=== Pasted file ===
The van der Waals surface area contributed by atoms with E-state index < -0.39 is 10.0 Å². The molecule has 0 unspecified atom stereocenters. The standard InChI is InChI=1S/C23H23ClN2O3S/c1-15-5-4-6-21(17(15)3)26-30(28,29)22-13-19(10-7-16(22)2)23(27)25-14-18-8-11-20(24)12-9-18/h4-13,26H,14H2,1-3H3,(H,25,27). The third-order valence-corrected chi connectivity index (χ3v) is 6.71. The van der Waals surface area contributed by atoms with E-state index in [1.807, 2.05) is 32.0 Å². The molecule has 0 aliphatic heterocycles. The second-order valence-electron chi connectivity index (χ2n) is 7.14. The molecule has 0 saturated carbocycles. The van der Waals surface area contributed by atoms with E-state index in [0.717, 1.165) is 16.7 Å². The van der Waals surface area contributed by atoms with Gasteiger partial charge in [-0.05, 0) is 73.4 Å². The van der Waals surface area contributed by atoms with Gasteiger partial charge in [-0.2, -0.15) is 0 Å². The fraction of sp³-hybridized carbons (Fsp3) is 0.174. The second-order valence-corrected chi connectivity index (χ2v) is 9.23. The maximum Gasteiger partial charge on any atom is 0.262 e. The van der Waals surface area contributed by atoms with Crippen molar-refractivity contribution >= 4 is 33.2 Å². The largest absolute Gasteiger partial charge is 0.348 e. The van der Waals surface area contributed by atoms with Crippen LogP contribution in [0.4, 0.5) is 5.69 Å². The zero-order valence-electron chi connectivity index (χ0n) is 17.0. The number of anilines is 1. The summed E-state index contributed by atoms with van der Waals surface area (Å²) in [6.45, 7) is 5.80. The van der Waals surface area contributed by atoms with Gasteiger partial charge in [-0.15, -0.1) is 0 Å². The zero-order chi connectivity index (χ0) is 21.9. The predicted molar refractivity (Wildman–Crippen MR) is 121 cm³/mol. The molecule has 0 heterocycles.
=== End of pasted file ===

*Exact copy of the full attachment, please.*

The van der Waals surface area contributed by atoms with E-state index < -0.39 is 10.0 Å². The molecule has 0 unspecified atom stereocenters. The standard InChI is InChI=1S/C23H23ClN2O3S/c1-15-5-4-6-21(17(15)3)26-30(28,29)22-13-19(10-7-16(22)2)23(27)25-14-18-8-11-20(24)12-9-18/h4-13,26H,14H2,1-3H3,(H,25,27). The third-order valence-corrected chi connectivity index (χ3v) is 6.71. The van der Waals surface area contributed by atoms with E-state index in [1.807, 2.05) is 32.0 Å². The molecule has 0 aliphatic heterocycles. The second-order valence-electron chi connectivity index (χ2n) is 7.14. The molecule has 0 saturated carbocycles. The van der Waals surface area contributed by atoms with E-state index in [0.717, 1.165) is 16.7 Å². The van der Waals surface area contributed by atoms with Gasteiger partial charge in [-0.05, 0) is 73.4 Å². The van der Waals surface area contributed by atoms with Gasteiger partial charge in [-0.2, -0.15) is 0 Å². The fraction of sp³-hybridized carbons (Fsp3) is 0.174. The second-order valence-corrected chi connectivity index (χ2v) is 9.23. The maximum Gasteiger partial charge on any atom is 0.262 e. The van der Waals surface area contributed by atoms with Crippen molar-refractivity contribution >= 4 is 33.2 Å². The largest absolute Gasteiger partial charge is 0.348 e. The van der Waals surface area contributed by atoms with Crippen LogP contribution in [0.4, 0.5) is 5.69 Å². The zero-order valence-electron chi connectivity index (χ0n) is 17.0. The number of anilines is 1. The summed E-state index contributed by atoms with van der Waals surface area (Å²) in [6.45, 7) is 5.80. The van der Waals surface area contributed by atoms with Gasteiger partial charge in [-0.15, -0.1) is 0 Å². The zero-order chi connectivity index (χ0) is 21.9. The predicted molar refractivity (Wildman–Crippen MR) is 121 cm³/mol. The molecule has 0 heterocycles.